1. 8.1 What is a Decision Tree?
  2. 8.2 Requirements for Using Decision Trees
  3. 8.3 Classification and Regression Trees
  4. 8.4 C4.5 Algorithm
  5. 8.5 Decision Rules
  6. 8.6 Comparison of the C5.0 and Cart Algorithms Applied to Real Data
    1. The R Zone
    2. References
    4. Hands-On Analysis

8.1 What is a Decision Tree?

In this chapter we continue our examination of classification methods for data mining. One attractive classification method involves the construction of a decision tree, a collection of decision nodes, connected by branches, extending downward from the root node until terminating in leaf nodes. Beginning at the root node, which by convention is placed at the top of the decision tree diagram, attributes are tested at the decision nodes, with each possible outcome resulting in a branch. Each branch then leads either to another decision node or to a terminating leaf node. Figure 8.1 provides an example of a simple decision tree.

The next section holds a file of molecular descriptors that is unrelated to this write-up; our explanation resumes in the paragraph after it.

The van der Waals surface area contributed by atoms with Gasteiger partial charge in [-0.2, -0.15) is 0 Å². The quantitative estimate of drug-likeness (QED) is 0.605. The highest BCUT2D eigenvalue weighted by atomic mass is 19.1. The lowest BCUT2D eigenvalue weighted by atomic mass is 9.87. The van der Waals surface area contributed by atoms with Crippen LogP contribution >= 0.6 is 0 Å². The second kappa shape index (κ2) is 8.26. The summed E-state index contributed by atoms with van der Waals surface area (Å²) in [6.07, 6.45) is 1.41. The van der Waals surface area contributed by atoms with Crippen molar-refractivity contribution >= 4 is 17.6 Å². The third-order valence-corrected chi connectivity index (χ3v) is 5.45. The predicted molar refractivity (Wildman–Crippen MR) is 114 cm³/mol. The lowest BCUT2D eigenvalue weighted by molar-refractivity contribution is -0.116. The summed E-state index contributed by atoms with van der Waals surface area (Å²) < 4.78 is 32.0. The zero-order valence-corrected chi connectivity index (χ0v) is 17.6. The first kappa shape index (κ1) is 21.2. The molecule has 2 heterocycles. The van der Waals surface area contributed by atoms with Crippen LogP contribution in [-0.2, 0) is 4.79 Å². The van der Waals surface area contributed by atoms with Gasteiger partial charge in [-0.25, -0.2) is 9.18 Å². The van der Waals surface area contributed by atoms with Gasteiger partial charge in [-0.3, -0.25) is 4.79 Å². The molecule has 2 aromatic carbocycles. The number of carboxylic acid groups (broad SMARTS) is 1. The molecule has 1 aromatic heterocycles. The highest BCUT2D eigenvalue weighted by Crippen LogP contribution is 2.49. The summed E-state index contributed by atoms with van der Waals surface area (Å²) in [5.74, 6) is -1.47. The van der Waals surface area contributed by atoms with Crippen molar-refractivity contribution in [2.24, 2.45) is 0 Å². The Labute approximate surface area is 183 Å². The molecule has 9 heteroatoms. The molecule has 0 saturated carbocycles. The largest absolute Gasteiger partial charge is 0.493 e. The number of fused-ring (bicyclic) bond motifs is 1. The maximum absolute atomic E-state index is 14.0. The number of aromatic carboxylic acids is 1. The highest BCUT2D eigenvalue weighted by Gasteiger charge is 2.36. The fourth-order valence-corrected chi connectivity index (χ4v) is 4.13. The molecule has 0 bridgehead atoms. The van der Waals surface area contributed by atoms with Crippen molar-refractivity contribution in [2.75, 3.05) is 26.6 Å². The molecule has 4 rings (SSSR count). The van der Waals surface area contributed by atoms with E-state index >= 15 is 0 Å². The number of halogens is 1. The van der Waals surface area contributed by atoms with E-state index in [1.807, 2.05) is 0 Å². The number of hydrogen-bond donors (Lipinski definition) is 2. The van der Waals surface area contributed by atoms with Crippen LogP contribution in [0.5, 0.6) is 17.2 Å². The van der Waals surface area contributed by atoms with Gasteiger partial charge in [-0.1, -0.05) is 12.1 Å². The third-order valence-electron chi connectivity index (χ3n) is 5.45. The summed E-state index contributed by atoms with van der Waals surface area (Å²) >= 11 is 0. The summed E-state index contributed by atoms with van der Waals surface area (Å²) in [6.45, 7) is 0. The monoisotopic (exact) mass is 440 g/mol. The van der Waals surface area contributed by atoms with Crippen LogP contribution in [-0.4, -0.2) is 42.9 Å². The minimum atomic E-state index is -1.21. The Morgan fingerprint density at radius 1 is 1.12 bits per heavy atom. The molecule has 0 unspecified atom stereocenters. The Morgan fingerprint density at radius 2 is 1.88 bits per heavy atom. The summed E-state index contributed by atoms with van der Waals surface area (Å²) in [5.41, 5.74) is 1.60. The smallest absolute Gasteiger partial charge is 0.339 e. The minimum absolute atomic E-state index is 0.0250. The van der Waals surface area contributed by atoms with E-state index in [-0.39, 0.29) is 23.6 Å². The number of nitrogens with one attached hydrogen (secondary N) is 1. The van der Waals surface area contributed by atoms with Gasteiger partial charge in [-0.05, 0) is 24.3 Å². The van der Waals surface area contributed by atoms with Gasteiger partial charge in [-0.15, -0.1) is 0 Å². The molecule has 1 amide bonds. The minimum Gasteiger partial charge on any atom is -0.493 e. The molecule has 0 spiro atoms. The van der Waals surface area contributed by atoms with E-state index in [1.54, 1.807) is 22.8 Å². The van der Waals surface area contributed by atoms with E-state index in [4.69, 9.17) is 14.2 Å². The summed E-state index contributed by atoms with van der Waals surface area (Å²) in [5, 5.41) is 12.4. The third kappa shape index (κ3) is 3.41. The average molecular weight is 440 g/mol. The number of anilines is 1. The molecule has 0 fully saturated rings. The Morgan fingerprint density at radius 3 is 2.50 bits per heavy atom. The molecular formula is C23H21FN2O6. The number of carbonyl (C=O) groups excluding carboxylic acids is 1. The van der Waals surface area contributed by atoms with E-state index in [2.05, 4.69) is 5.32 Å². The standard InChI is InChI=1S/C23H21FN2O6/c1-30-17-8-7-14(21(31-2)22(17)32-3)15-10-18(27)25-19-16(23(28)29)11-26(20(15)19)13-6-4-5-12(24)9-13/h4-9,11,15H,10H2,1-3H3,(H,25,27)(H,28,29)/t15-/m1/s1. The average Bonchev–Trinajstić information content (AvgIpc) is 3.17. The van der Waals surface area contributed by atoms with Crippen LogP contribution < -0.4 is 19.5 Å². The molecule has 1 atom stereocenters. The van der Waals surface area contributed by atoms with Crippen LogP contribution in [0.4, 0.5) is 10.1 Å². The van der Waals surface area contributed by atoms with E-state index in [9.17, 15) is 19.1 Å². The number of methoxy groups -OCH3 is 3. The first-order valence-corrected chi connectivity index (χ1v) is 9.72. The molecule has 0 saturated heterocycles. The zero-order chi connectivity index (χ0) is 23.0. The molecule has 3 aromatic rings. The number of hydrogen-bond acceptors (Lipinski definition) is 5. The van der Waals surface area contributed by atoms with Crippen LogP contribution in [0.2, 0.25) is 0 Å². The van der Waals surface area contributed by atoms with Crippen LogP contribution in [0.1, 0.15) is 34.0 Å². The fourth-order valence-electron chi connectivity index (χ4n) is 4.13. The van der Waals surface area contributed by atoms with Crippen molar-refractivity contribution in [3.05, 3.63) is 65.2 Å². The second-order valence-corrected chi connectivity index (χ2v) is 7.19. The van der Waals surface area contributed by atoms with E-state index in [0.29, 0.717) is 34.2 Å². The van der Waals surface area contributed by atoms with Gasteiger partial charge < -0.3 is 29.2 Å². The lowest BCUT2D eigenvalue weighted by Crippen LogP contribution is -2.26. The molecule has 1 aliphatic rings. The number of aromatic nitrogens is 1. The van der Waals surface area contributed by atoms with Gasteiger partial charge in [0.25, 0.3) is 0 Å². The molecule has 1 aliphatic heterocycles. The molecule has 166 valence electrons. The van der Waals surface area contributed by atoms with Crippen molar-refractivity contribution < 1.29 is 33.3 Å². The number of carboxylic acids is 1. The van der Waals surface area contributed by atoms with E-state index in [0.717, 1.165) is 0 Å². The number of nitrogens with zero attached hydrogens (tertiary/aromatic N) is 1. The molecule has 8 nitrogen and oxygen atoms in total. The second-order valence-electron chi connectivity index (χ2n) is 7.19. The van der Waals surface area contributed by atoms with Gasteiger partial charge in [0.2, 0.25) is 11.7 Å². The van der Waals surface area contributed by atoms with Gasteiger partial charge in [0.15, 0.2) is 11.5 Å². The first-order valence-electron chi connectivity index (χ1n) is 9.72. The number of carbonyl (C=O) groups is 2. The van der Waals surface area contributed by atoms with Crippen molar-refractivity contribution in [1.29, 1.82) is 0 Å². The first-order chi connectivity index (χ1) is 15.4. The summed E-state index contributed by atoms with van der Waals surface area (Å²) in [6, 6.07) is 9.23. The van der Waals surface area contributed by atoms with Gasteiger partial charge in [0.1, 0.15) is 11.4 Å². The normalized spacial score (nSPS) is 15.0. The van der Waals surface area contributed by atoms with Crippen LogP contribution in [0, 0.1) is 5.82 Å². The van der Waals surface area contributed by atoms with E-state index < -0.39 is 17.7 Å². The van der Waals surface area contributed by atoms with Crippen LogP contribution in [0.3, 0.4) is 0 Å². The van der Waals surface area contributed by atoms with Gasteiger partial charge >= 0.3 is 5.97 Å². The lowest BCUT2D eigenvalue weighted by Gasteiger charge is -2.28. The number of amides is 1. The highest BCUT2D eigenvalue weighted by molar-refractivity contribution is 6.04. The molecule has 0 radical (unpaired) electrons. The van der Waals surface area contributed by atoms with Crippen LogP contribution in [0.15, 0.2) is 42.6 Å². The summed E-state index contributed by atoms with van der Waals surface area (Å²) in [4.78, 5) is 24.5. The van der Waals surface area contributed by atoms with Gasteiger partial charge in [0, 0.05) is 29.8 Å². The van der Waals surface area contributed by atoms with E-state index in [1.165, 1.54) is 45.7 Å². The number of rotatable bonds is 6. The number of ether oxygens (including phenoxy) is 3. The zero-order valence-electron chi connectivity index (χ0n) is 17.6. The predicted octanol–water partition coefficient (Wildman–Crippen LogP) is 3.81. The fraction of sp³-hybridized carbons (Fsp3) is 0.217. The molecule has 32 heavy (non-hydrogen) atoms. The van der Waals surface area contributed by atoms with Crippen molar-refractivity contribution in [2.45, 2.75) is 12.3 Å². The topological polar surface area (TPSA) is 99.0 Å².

Figure 8.1 Simple decision tree.

The target variable for the decision tree in Figure 8.1 is credit risk, with potential customers being classified as either good or bad credit risks. The predictor variables are savings (low, medium, and high), assets (low or not low), and income (≤$50,000 or >$50,000). Here, the root node represents a decision node, testing whether each record has a low, medium, or high savings level (as defined by ...

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